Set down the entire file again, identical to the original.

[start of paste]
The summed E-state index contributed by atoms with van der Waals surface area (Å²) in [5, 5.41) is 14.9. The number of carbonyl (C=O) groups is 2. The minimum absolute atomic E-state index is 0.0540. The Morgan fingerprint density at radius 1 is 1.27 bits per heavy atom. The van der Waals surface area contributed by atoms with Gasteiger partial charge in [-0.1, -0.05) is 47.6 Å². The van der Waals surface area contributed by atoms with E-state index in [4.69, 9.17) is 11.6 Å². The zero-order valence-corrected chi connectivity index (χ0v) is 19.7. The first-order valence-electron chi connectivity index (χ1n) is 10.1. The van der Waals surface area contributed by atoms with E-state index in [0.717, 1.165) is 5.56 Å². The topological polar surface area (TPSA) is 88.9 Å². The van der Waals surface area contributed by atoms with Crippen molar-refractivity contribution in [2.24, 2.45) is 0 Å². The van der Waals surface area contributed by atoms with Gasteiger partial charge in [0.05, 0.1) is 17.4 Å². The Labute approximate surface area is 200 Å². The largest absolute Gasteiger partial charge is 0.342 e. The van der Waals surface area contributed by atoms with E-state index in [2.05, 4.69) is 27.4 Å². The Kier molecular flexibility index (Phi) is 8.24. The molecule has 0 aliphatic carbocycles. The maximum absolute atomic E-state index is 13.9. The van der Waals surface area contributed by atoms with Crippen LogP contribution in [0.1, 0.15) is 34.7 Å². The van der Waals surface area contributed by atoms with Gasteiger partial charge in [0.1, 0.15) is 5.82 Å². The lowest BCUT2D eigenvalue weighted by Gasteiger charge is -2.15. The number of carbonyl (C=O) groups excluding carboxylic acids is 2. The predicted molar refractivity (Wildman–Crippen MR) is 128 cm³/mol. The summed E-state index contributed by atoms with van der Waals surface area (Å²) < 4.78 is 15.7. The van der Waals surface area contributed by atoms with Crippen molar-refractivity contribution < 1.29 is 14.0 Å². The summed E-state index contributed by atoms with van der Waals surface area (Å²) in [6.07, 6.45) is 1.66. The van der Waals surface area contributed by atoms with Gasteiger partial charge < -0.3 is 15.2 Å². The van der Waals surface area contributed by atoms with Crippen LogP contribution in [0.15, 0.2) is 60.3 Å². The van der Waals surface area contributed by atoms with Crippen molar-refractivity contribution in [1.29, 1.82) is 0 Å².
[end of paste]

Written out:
The summed E-state index contributed by atoms with van der Waals surface area (Å²) in [5, 5.41) is 14.9. The number of carbonyl (C=O) groups is 2. The minimum absolute atomic E-state index is 0.0540. The Morgan fingerprint density at radius 1 is 1.27 bits per heavy atom. The van der Waals surface area contributed by atoms with Gasteiger partial charge in [-0.1, -0.05) is 47.6 Å². The van der Waals surface area contributed by atoms with E-state index in [4.69, 9.17) is 11.6 Å². The zero-order valence-corrected chi connectivity index (χ0v) is 19.7. The first-order valence-electron chi connectivity index (χ1n) is 10.1. The van der Waals surface area contributed by atoms with E-state index in [0.717, 1.165) is 5.56 Å². The topological polar surface area (TPSA) is 88.9 Å². The van der Waals surface area contributed by atoms with Crippen molar-refractivity contribution in [2.24, 2.45) is 0 Å². The van der Waals surface area contributed by atoms with Gasteiger partial charge in [0.05, 0.1) is 17.4 Å². The Labute approximate surface area is 200 Å². The largest absolute Gasteiger partial charge is 0.342 e. The van der Waals surface area contributed by atoms with E-state index in [2.05, 4.69) is 27.4 Å². The Kier molecular flexibility index (Phi) is 8.24. The molecule has 0 aliphatic carbocycles. The maximum absolute atomic E-state index is 13.9. The van der Waals surface area contributed by atoms with Crippen LogP contribution in [0.1, 0.15) is 34.7 Å². The van der Waals surface area contributed by atoms with Gasteiger partial charge in [0.1, 0.15) is 5.82 Å². The lowest BCUT2D eigenvalue weighted by Gasteiger charge is -2.15. The number of carbonyl (C=O) groups excluding carboxylic acids is 2. The predicted molar refractivity (Wildman–Crippen MR) is 128 cm³/mol. The summed E-state index contributed by atoms with van der Waals surface area (Å²) < 4.78 is 15.7. The van der Waals surface area contributed by atoms with Crippen molar-refractivity contribution < 1.29 is 14.0 Å². The summed E-state index contributed by atoms with van der Waals surface area (Å²) in [6.07, 6.45) is 1.66. The van der Waals surface area contributed by atoms with Gasteiger partial charge < -0.3 is 15.2 Å². The van der Waals surface area contributed by atoms with Crippen LogP contribution in [0.15, 0.2) is 60.3 Å². The van der Waals surface area contributed by atoms with Crippen molar-refractivity contribution in [1.29, 1.82) is 0 Å².